Asymmetry: That sounds really stunning.

Truax: It was. It was stunning in the seventies, and it still is. So I take moments like that, and you could multiply those by many others, as ones that were striking and did get recognized and even celebrated later as landmark pieces, to the community’s credit and particularly to Bourges’ credit. So those are examples of challenging this “abstract is best” structure that unfortunately a lot of acousmatic music, as much as I love it, does tend to fall into, taking the sound out of context as an object of perception with reduced or focussed listening and ignoring the source.

And of course that can be traced back to Pierre Schaeffer’s dislike for what he called the anecdotal quality of the sound. He wanted to get away from that as fast as possible. The result has been of course wonderful in the sense of the primacy of the ear and the classification of sound and the sound world of the acousmatic, but then gradually composers started, like Parmegiani for instance, to bring back an environmental context into their music.

I think we’d better pause here. We’re being invaded by the daycare, the local school or daycare center here. Probably we should move.

So I was mainly talking about how soundscape compositions have this kind of dual purpose of relating you back to the environment and the environmental experience. We hope that it will carry over into everyday life and will challenge the assumption that music is independent of the real world. It’s a peculiarly Western, probably European-derived concept that music can be abstract and not functional, and of course anything that’s functional or programmatic or things like that is definitely second-class, right?

On the other hand, one of the things that really bugs me about people trying to communicate for instance about nineteenth century romantic music is that they read so much into it. Take a Schumann sonata, for instance; they’ll go on and on about his love for Clara, and how the themes represent this or that, which is projecting this soap opera onto the music. Is that the relationship we want to have between abstract musical form and the real world? Projected fantasy stories of composer’s biographies or whatever?

Asymmetry: Well, you still get people saying that the story that was made up to accompany Symphonie Fantastique is autobiographical, in spite of the fact that none of the details of that story correspond to anything that had ever happened in Berlioz’ life.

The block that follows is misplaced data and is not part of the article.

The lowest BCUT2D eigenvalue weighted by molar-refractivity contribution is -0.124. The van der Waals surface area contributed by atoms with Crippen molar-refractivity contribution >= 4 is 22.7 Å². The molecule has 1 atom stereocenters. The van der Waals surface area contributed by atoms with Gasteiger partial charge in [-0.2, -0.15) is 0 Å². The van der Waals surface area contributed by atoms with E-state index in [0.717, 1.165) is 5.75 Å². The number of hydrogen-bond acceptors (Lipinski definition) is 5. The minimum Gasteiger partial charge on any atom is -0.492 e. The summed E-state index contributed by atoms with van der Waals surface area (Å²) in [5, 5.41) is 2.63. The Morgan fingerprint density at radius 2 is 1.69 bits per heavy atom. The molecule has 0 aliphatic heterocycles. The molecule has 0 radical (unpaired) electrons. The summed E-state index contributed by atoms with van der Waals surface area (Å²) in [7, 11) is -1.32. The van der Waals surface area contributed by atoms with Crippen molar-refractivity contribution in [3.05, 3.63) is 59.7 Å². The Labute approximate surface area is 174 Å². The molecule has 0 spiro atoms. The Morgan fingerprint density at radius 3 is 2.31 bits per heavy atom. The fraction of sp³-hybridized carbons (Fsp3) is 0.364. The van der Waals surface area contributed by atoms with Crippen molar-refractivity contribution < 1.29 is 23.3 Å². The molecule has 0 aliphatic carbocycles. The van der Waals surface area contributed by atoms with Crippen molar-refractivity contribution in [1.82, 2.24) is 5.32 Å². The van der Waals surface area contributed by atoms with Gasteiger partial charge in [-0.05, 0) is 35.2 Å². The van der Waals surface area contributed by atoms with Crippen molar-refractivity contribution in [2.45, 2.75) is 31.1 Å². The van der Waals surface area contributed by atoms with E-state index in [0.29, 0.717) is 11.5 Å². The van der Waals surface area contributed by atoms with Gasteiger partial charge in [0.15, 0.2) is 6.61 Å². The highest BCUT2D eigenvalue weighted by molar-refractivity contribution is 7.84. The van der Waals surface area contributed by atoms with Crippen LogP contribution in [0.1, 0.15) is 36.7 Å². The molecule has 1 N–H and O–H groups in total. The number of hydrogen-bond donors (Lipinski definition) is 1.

Truax: Yes, it’s fiction. So you have the fiction model for abstract music!

Asymmetry: And it was supposed to be, like all programs, an aid to the audience, to get them through this music that was very new and dangerous sounding to them.

Truax: Exactly, and the example in my work that would be a pretty close parallel would be my first granular synthesis piece, Riverrun, 1986. It felt like breaking into such a new domain: it felt like such an incredible, powerful force that I was unleashing, even on myself. I never played it in public for quite some number of months. And I never even let anyone hear it in the studio, because of the sheer power of it. It’s like, “My God, what have I created here?” particularly in the confines of a studio. And, footnote, I have a lovely new eight channel version of it, which is the proper version. I don’t normally go back and tinker with pieces, but all of the material for Riverrun was generated in eight channels. And it was merely the banal fact of not having enough tape recorders to record it. Ultimately, it had to be mixed down to four and that’s how it was presented for many years. And most people know it just in the stereo version on CD. So I finally decided a couple of years ago to create an eight channel version of it, directly from the eight channel sources, without that compromise. And, oh, it’s so much better. I’m hoping that people will be able to hear it.

Anyway, back to the Berlioz. I think the only comparison I might have to Berlioz’ experience with Symphonie Fantastique is in feeling that a very simple metaphor, the river from its source to the ocean, would be a good guide for the listener. First of all, it was a guide for me on how to make sense of it, literally so. When I started with these first tracks of granular synthesis, I had no idea I would produce a piece called “Riverrun.” What I did was just fill out the tape, an eight track tape, with all these experiments, all these many sections or tracks, and when the tape filled up I decided well, what am I going to do with this piece? Yes, it’s a dubious confession to make, but it captures the sense that composers tell stories afterwards, you know, how you made this or that, with this superhuman effort, intending everything, putting everything in place, and creating this masterwork.

No, not really.

A lot of Riverrun is done with grains that are enveloped sine waves. There are FM grains in it, so I can’t say it’s entirely done with sine waves. The sampled sound stuff came later. But Riverrun is now an almost classic example of using the lowly sine waves, which Stockhausen, by the way, had called “little brutes.”

I love Richard Toop’s article about the correspondence of Stockhausen with Goeyvaerts—in Musical Quarterly, of all places. Richard Toop’s analysis of that correspondence is valuable, because he demythologizes some of Stockhausen’s later autobiographical glosses of how early and how all-intended this was. That he was basically what we would now think of as a graduate student, hitchhiking to Paris and back to Cologne, hearing about this, that, and the other. That he got Eimert to show him these things. It’s not clear if he heard any sine waves in Paris during that period, but he obviously discovered sine wave generators in the Cologne studio and in the correspondence with Goeyvaerts he literally says “These little brutes. Surely you can’t mean composing with these! They are so irritating, and it goes on and on like the whistle on a radio.” He says what everyone thinks listening to a sine wave generator after only a few seconds, that this is not wonderful, OK?